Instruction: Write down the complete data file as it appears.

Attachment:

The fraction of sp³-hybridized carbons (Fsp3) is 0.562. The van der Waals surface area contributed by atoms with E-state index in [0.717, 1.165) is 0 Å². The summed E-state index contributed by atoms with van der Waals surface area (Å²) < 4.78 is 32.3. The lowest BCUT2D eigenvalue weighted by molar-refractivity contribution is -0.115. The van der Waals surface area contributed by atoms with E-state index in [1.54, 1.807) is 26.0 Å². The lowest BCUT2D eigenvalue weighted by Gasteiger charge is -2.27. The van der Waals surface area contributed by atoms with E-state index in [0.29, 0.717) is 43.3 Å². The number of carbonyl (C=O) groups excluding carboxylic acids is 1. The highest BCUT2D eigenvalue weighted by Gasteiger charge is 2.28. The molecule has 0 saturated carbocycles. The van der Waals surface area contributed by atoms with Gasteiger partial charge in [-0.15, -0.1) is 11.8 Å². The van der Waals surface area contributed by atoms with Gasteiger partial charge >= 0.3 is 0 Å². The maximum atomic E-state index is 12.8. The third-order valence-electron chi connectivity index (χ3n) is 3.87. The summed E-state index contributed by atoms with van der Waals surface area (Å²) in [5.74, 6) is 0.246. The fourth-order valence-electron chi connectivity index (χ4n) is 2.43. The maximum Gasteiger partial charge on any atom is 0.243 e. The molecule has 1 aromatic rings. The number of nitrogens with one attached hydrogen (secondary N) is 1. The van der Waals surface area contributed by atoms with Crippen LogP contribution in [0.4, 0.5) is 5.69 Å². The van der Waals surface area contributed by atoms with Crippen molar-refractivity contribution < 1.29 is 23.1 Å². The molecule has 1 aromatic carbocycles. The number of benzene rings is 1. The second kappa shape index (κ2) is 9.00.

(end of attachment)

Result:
The fraction of sp³-hybridized carbons (Fsp3) is 0.562. The van der Waals surface area contributed by atoms with E-state index in [0.717, 1.165) is 0 Å². The summed E-state index contributed by atoms with van der Waals surface area (Å²) < 4.78 is 32.3. The lowest BCUT2D eigenvalue weighted by molar-refractivity contribution is -0.115. The van der Waals surface area contributed by atoms with E-state index in [1.54, 1.807) is 26.0 Å². The lowest BCUT2D eigenvalue weighted by Gasteiger charge is -2.27. The van der Waals surface area contributed by atoms with E-state index in [0.29, 0.717) is 43.3 Å². The number of carbonyl (C=O) groups excluding carboxylic acids is 1. The highest BCUT2D eigenvalue weighted by Gasteiger charge is 2.28. The molecule has 0 saturated carbocycles. The van der Waals surface area contributed by atoms with Gasteiger partial charge in [-0.15, -0.1) is 11.8 Å². The van der Waals surface area contributed by atoms with Gasteiger partial charge >= 0.3 is 0 Å². The maximum atomic E-state index is 12.8. The third-order valence-electron chi connectivity index (χ3n) is 3.87. The summed E-state index contributed by atoms with van der Waals surface area (Å²) in [5.74, 6) is 0.246. The fourth-order valence-electron chi connectivity index (χ4n) is 2.43. The maximum Gasteiger partial charge on any atom is 0.243 e. The molecule has 1 aromatic rings. The number of nitrogens with one attached hydrogen (secondary N) is 1. The van der Waals surface area contributed by atoms with Crippen LogP contribution in [0.4, 0.5) is 5.69 Å². The van der Waals surface area contributed by atoms with Crippen molar-refractivity contribution < 1.29 is 23.1 Å². The molecule has 1 aromatic carbocycles. The number of benzene rings is 1. The second kappa shape index (κ2) is 9.00.